Paoay Church



Entrance of Paoay Church
Inside Paoay Church

Should you feel hungry at any point while you are in Paoay Church, take the opportunity to check out Herencia Cafe--another famous restaurant in Ilocos Norte--located right across the church. Signature dishes include pinakbet (vegetable sauteed in fish or shrimp sauce) pizza.

Herencia Cafe
But if you are on a limited budget, you may want to check this out. We saw this restaurant on the same street where Herencia Cafe is. All day breakfast for Php 50? Sounds promising.


Ferdinand E. Marcos Presidential Center
Capping our tour was a visit to Marcos Museum where the former president Ferdinand Marcos' mausoleum was located. I was more than intrigued to see his controversial remains up close so I really made sure we include this in our itinerary.

There's an entrance fee of Php 50 per person here, and cameras are only allowed at the museum and not inside the mausoleum.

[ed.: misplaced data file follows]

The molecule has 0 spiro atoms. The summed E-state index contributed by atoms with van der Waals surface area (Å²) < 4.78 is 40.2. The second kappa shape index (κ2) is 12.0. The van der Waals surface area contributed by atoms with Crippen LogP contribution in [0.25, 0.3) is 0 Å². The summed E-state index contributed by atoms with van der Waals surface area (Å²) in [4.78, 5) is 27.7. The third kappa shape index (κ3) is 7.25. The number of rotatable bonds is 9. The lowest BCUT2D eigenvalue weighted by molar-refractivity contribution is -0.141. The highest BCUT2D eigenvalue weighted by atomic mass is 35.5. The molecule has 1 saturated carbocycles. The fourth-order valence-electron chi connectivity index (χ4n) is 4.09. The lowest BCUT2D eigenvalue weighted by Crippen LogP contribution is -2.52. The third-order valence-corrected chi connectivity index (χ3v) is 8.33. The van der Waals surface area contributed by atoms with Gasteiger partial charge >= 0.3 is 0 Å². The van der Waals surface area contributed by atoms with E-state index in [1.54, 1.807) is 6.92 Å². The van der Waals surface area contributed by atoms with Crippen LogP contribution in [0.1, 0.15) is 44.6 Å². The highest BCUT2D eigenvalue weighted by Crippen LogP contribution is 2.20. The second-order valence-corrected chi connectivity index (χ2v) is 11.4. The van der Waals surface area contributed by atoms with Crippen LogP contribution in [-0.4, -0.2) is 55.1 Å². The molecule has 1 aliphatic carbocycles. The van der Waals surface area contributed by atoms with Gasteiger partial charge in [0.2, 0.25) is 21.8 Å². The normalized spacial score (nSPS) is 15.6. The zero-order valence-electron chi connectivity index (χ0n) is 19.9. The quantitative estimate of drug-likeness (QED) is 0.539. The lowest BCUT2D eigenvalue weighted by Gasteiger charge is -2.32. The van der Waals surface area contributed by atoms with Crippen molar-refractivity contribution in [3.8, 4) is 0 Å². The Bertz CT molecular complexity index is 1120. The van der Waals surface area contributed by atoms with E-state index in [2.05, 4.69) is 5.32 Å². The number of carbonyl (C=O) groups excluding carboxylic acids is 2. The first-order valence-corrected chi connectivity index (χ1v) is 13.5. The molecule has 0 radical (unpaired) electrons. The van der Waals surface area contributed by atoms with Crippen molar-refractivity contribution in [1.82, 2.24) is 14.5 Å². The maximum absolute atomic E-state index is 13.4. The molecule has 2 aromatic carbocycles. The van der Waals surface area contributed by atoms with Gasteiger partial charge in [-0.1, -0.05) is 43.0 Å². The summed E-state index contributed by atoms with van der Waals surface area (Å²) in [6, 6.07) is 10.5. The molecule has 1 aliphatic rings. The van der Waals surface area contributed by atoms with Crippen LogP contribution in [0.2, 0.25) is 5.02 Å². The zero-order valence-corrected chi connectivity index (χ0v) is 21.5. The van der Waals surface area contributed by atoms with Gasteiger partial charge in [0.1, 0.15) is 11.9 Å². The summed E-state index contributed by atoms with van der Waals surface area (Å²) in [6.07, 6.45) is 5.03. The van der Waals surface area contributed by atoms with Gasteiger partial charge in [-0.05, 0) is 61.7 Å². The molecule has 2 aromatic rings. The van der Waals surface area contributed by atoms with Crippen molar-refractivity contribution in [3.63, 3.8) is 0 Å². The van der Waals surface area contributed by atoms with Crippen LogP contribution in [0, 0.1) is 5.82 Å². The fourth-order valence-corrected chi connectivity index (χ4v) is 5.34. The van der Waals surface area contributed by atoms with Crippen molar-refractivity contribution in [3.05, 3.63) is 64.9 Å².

At the entrance
The museum showcases informative exhibits about the former president and his family. Here, you can find his favorite items, books, clothes and a lot more. There's a corner dedicated to his love story with former first lady Imelda Marcos.

Marcos loves horseback riding



A replica of his prison cell

An interesting photo of Manila after World War II

A collection of the former president's car plates

Some of Imelda Marcos' terno

Butong pakwan, one of Mrs, Marcos' favorite snacks

Macoy's corner

Their wedding portrait
After a quick tour of the museum, we went to the mausoleum located just beside it. It was dark inside and all we could hear was the pipe-in music and all we could see was the glass enclosed "waxed" Marcos' remains surrounded by floral arrangements.

So is it really him, you ask? I honestly can't tell. But, for me, it looks too waxed and faux. Just my two cents.